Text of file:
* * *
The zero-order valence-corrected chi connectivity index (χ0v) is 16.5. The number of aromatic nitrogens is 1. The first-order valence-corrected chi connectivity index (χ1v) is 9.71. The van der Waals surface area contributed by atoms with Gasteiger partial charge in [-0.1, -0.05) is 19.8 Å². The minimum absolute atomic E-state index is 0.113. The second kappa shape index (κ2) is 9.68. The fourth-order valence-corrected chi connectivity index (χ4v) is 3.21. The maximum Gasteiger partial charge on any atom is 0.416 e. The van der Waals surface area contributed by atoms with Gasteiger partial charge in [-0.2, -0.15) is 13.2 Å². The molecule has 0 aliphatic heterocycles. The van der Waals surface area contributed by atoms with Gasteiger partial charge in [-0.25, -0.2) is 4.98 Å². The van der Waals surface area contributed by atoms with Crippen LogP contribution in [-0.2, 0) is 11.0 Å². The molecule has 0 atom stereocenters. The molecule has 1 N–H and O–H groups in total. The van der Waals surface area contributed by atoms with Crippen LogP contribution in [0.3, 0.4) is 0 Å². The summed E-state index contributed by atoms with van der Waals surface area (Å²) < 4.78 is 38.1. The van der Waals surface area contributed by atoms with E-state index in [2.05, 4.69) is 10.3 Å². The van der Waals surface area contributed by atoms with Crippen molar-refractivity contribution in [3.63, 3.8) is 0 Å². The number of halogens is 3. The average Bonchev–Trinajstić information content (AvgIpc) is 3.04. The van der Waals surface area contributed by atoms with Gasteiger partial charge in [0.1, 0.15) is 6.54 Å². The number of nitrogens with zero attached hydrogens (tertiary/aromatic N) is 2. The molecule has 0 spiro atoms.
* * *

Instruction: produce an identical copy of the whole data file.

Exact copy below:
The zero-order valence-corrected chi connectivity index (χ0v) is 16.5. The number of aromatic nitrogens is 1. The first-order valence-corrected chi connectivity index (χ1v) is 9.71. The van der Waals surface area contributed by atoms with Gasteiger partial charge in [-0.1, -0.05) is 19.8 Å². The minimum absolute atomic E-state index is 0.113. The second kappa shape index (κ2) is 9.68. The fourth-order valence-corrected chi connectivity index (χ4v) is 3.21. The maximum Gasteiger partial charge on any atom is 0.416 e. The van der Waals surface area contributed by atoms with Gasteiger partial charge in [-0.2, -0.15) is 13.2 Å². The molecule has 0 aliphatic heterocycles. The van der Waals surface area contributed by atoms with Gasteiger partial charge in [-0.25, -0.2) is 4.98 Å². The van der Waals surface area contributed by atoms with Crippen LogP contribution in [-0.2, 0) is 11.0 Å². The molecule has 0 atom stereocenters. The molecule has 1 N–H and O–H groups in total. The van der Waals surface area contributed by atoms with Crippen LogP contribution in [0.3, 0.4) is 0 Å². The summed E-state index contributed by atoms with van der Waals surface area (Å²) < 4.78 is 38.1. The van der Waals surface area contributed by atoms with E-state index in [2.05, 4.69) is 10.3 Å². The van der Waals surface area contributed by atoms with Crippen molar-refractivity contribution in [3.63, 3.8) is 0 Å². The number of halogens is 3. The average Bonchev–Trinajstić information content (AvgIpc) is 3.04. The van der Waals surface area contributed by atoms with Gasteiger partial charge in [0.1, 0.15) is 6.54 Å². The number of nitrogens with zero attached hydrogens (tertiary/aromatic N) is 2. The molecule has 0 spiro atoms.